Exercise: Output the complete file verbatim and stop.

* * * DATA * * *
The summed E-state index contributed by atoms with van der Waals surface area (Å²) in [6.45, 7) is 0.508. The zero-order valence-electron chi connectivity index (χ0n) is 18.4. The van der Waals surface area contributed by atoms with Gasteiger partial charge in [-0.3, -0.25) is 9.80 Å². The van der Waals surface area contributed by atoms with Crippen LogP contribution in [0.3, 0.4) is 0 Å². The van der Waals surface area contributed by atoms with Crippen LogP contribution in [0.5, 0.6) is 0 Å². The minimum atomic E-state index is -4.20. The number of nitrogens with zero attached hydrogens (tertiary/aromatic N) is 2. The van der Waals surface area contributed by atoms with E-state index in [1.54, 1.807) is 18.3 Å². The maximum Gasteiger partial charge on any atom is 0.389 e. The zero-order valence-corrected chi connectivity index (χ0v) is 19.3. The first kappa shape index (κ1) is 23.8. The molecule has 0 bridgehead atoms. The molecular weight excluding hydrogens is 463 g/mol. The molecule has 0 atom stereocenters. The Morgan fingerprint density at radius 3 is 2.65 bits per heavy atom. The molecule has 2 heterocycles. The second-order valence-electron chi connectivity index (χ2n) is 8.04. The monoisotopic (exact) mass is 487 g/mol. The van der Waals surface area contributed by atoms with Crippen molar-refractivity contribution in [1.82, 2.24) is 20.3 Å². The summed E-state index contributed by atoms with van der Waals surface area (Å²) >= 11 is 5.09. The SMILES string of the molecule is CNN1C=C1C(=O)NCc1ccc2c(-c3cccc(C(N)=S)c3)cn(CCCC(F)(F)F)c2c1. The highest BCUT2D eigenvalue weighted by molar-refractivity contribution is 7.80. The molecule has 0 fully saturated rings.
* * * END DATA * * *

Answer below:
The summed E-state index contributed by atoms with van der Waals surface area (Å²) in [6.45, 7) is 0.508. The zero-order valence-electron chi connectivity index (χ0n) is 18.4. The van der Waals surface area contributed by atoms with Gasteiger partial charge in [-0.3, -0.25) is 9.80 Å². The van der Waals surface area contributed by atoms with Crippen LogP contribution in [0.3, 0.4) is 0 Å². The van der Waals surface area contributed by atoms with Crippen LogP contribution in [0.5, 0.6) is 0 Å². The minimum atomic E-state index is -4.20. The number of nitrogens with zero attached hydrogens (tertiary/aromatic N) is 2. The van der Waals surface area contributed by atoms with E-state index in [1.54, 1.807) is 18.3 Å². The maximum Gasteiger partial charge on any atom is 0.389 e. The zero-order valence-corrected chi connectivity index (χ0v) is 19.3. The first kappa shape index (κ1) is 23.8. The molecule has 0 bridgehead atoms. The molecular weight excluding hydrogens is 463 g/mol. The molecule has 0 atom stereocenters. The Morgan fingerprint density at radius 3 is 2.65 bits per heavy atom. The molecule has 2 heterocycles. The second-order valence-electron chi connectivity index (χ2n) is 8.04. The monoisotopic (exact) mass is 487 g/mol. The van der Waals surface area contributed by atoms with Crippen molar-refractivity contribution in [1.82, 2.24) is 20.3 Å². The summed E-state index contributed by atoms with van der Waals surface area (Å²) >= 11 is 5.09. The SMILES string of the molecule is CNN1C=C1C(=O)NCc1ccc2c(-c3cccc(C(N)=S)c3)cn(CCCC(F)(F)F)c2c1. The highest BCUT2D eigenvalue weighted by molar-refractivity contribution is 7.80. The molecule has 0 fully saturated rings.